Booknews
Heilbron (history of science, U. of California-Berkeley) weaves the history of science and the history of the Church together to show how interrelated they have been. He takes four cathedrals that measure the passage of the sun as a fulcrum from which to consider Church politics in the 16th and 17th centuries, the shifts and ramifications of its policy toward science before and in response to the Protestant Reformation, the calculation of Easter, and other matters. He includes eight color plates. Annotation c. Book News, Inc., Portland, OR (booknews.com)
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Product Details

  • ISBN-13: 9780674005365
  • Publisher: Harvard University Press
  • Publication date: 4/28/2001
  • Edition description: New Edition
  • Pages: 384
  • Sales rank: 615,165
  • Product dimensions: 6.75 (w) x 9.72 (h) x 0.96 (d)

Meet the Author

J. L. Heilbron, formerly Professor of History and the Vice Chancellor at the University of California at Berkeley, is a Senior Research Fellow at Worcester College, Oxford. He was awarded the George Sarton Medal by the History of Science Society in 1993 for his contributions to the field.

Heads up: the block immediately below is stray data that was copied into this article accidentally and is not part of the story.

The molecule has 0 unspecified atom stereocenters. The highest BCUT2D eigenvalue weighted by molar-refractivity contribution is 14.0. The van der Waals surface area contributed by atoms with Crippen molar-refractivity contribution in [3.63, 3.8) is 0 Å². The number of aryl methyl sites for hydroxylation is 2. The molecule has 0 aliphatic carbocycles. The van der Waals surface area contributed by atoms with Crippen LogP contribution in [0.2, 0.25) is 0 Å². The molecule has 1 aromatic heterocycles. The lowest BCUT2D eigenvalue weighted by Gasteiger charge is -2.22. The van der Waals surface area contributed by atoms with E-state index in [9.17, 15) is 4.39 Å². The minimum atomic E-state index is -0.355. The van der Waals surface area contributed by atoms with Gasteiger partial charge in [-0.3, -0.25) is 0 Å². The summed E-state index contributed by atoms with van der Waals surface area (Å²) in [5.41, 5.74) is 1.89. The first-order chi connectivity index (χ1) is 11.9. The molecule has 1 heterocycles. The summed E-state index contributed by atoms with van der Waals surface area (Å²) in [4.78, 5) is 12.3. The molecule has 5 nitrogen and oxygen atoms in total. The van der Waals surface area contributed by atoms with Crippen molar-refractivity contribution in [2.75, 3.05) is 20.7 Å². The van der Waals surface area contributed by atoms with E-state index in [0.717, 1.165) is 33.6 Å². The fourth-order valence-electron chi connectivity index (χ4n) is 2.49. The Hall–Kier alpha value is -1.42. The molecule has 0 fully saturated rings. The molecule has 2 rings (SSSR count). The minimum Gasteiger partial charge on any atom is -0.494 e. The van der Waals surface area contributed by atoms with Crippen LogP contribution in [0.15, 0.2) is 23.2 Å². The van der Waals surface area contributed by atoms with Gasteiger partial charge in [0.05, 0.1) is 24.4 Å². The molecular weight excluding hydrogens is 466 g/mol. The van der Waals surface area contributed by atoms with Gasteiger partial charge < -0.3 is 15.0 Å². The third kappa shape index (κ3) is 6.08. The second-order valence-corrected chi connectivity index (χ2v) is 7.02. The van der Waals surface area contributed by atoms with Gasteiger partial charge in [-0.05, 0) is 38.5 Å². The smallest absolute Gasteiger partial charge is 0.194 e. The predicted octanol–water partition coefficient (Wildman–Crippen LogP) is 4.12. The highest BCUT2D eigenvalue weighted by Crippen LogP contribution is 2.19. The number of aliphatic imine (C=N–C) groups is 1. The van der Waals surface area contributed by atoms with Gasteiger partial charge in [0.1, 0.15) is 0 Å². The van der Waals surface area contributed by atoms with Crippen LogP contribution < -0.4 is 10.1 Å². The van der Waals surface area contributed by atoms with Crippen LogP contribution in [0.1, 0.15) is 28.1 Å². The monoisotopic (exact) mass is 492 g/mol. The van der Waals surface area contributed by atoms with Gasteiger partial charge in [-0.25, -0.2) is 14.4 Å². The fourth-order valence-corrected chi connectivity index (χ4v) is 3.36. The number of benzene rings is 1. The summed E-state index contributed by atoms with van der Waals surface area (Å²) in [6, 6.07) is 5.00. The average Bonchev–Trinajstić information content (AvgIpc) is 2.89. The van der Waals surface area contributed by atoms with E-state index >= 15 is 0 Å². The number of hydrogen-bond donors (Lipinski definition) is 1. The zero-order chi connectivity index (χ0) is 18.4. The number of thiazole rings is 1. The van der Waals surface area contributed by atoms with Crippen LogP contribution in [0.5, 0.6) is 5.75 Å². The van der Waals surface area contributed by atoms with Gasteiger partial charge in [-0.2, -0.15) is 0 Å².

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Table of Contents

Acknowledgements

Introduction

Renaissance and Astronomy

Counter-Reformation and Cosmology

Wider Uses of Meridiane

The Science of Easter

The Luminaries and the Calendar

A Scandal in the Church

A Sosigenes and His Caesars

Florence

Bologna

Rome

Bononia Docet

A New Oracle of Apollo

Astronomia Reformata

Normal Science

Perfecting the Parameters

Repairs and Improvements

The Pope's Gnomon

Calendrical and Other Politics

The Meridian in Michelangelo's Church

Meridiane and Meridians

The Accommodation of Copernicus

Heliometry and Heliocentrism

Protective Measures

Book Banning

The Last Cathedral Observations

The Things Themselves

Their Results

Their Competitors

Time Telling

Some Means of Conversion

The Equation of Time

More Light Play

Appendices

Abbreviations

Works Cited

Notes

Credits

Index